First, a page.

The UK’s economy has drifted into negative territory heightening fears that a recession will hit before the end of the year.
The National Institute of Economic and Social Research (NIESR) claims the economy fell by 0.2% in the three months to August, after a fall of 0.1% in the three months to July. The group is predicting a further fall for September, although this is not expected to be any worse than that of August.
“This is the first fall of output shown by our monthly growth figures since the series started in April 1996,” NIESR said in a statement.
Concerns are mounting that the UK is about to fall into recession, defined as two successive quarters of negative growth, after the official GDP figures from the Office for National Statistics (ONS) showed economic growth ground to a halt in the second quarter.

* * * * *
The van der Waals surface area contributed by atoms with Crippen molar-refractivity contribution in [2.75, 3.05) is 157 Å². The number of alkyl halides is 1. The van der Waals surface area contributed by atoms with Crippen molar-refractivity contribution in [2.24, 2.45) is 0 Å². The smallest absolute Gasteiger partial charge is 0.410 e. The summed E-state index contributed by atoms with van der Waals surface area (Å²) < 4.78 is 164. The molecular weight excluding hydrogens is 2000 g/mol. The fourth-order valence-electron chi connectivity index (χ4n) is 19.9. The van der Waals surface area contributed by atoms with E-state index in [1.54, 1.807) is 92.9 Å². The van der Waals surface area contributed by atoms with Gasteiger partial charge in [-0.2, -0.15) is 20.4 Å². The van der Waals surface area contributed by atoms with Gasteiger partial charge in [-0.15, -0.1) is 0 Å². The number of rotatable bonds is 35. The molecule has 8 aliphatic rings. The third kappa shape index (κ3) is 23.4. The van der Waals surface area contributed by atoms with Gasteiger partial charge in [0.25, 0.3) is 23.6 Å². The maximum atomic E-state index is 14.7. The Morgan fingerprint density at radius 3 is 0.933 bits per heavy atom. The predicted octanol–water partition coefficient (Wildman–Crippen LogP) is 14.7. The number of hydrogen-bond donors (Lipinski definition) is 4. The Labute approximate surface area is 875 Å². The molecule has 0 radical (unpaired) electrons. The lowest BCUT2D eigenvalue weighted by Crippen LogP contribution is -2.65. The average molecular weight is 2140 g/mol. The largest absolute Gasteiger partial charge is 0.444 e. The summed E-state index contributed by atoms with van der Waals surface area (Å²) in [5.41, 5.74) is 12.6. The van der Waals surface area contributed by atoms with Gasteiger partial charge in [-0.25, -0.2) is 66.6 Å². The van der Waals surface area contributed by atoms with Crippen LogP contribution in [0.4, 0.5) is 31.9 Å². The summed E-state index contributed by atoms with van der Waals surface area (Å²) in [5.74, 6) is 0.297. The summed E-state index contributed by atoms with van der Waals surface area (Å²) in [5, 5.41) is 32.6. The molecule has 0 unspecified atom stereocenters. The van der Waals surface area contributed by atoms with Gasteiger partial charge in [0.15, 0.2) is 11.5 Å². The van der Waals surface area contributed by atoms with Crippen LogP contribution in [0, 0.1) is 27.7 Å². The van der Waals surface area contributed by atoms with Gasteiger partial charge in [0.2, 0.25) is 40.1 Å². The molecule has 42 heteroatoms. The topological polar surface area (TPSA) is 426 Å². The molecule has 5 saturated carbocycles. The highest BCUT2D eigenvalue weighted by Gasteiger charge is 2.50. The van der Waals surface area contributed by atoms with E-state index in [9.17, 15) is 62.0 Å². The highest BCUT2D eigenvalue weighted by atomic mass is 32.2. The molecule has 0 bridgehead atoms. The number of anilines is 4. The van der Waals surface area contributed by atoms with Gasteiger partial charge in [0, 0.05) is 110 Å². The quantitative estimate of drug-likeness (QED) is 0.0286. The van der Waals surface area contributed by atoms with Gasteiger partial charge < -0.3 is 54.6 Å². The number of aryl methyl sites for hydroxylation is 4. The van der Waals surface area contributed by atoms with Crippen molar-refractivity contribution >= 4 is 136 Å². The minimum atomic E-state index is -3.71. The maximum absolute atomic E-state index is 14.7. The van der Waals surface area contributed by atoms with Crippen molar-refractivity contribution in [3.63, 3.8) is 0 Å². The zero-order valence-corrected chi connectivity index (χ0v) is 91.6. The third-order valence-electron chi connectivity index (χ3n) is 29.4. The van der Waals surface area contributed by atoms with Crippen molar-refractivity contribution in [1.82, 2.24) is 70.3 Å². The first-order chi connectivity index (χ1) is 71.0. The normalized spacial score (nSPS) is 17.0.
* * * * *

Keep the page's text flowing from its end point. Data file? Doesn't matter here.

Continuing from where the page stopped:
Most analysts believe that official third and fourth quarter data will show falling economic growth. This would put the UK in the grips of a recession by the end of the year – conditions not seen since 1991.
Howard Archer, chief UK and European economist at Global Insight, believes the economy is in for a tough time over the next nine months.
“We are expecting the economy to contract in the third and fourth quarters of this year and the first quarter of 2009, before starting to bounce back to modest growth in the second half of next year,” he says.
However, Archer adds: “The Monetary Policy Committee may indeed choose to wait until January before cutting interest rates because the prospect of inflation above 5% is very real. We see steady interest rate cuts to a low of 3.5% next year.”